Conventional military wisdom laid down that the real force behind the bullet a soldier fired in defence of his country was the resolve of the nation for which he was doing battle. It had been that way in India too until not so long ago. For although there were political differences over “calling out the troops” in the North-east in the 1950s, Operation Bluestar in 1984, the despatch of the Indian Peacekeeping Force to Sri Lanka (and to a lesser extent to aid the Maldives when a coup was attempted) it was generally accepted that the government of the day had little alternative ~ even during the agitations in Assam and Punjab. Regretfully, and for little fault of his own, today’s soldier would find himself confused over the political slugfest over the surgical strikes after Uri, and more recently the aerial action to take out a terrorist training centre in Balakot. For while both the government and the opposition claim to be united in their support for the military, the reality suggests otherwise. Sadly, there is reason to suspect that a key factor for the “divide” is the attempt of the present government to make political capital from the exploits of the defence services. And even more disturbingly, some generals are sacrificing the professional traditions of the military to curry favour with the political leadership. Small-minded politicians have now created a climate in which to even question a military decision is equated with sedition.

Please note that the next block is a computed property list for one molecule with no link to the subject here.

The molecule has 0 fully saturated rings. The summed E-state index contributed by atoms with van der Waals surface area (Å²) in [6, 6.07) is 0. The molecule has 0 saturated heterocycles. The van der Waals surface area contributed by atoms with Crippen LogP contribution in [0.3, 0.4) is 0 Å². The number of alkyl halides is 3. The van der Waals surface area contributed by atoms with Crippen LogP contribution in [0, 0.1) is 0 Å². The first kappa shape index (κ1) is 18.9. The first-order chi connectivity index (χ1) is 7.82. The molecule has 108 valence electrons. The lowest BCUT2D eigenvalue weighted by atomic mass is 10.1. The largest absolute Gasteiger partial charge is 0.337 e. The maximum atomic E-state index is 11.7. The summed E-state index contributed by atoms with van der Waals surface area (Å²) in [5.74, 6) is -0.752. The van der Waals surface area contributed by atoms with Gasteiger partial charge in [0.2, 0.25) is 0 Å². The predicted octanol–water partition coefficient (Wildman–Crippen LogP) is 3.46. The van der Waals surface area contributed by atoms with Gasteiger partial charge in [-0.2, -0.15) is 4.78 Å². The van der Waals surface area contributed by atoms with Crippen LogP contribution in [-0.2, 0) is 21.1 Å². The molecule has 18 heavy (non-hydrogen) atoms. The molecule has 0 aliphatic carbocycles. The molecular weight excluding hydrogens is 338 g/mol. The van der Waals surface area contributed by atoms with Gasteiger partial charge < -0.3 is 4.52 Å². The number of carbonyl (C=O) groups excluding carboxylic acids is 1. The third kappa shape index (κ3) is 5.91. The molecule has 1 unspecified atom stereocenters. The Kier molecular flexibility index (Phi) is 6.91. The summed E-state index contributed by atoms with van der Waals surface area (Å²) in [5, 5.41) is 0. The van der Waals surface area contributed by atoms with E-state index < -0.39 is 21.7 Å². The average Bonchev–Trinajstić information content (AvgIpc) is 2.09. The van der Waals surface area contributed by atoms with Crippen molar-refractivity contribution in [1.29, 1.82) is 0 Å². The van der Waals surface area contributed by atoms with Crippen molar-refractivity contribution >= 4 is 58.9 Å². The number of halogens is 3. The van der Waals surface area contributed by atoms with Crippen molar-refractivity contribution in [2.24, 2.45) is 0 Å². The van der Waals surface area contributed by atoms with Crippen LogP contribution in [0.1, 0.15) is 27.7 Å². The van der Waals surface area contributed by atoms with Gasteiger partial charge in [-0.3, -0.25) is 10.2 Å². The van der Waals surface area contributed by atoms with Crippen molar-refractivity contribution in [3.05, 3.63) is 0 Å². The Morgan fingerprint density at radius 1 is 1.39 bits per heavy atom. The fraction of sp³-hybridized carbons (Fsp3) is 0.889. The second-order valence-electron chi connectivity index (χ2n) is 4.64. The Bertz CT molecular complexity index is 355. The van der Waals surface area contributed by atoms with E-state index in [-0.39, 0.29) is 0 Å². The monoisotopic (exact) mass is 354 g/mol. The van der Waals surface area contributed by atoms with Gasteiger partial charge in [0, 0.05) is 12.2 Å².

A close associate of the Congress Party ought to have been more circumspect when raising queries about claims over the results of the air raid on Balakot, and ought to have known better than to add credence to western media reports by demanding “information”. But the response of the government was needlessly vicious. Whether or not one holds Sam Pitroda in esteem, a modern, liberal democracy would endorse his right to ask questions: not that the government was obliged to answer them. The overdose of personality-centric politics has come close to making such a cult-figure of Mr Narendra Modi that many might have trepidations over not voting in favour of the Bharatiya Janata Party in coming weeks.
To make bad things even worse, an inept, puerile opposition leadership has fallen into the trap of attacking Mr Modi rather than the manner of his bids at governance. In keeping with the UPA’s scheme of things, Rahul Gandhi is afflicted with a “policy paralysis”. The proof of that pudding comes via his failure to forge credible opposition unity which suggests suicidal arrogance. That, however, is to digress from the main point of the need for the military mind being singularly focused, devoid of politically-triggered confusion. In the political cacophony that now passes of as nationalism much sense was made by oft-underrated Akhilesh Yadav: he asked the Modi government to “stop pretending to be the Indian Army”.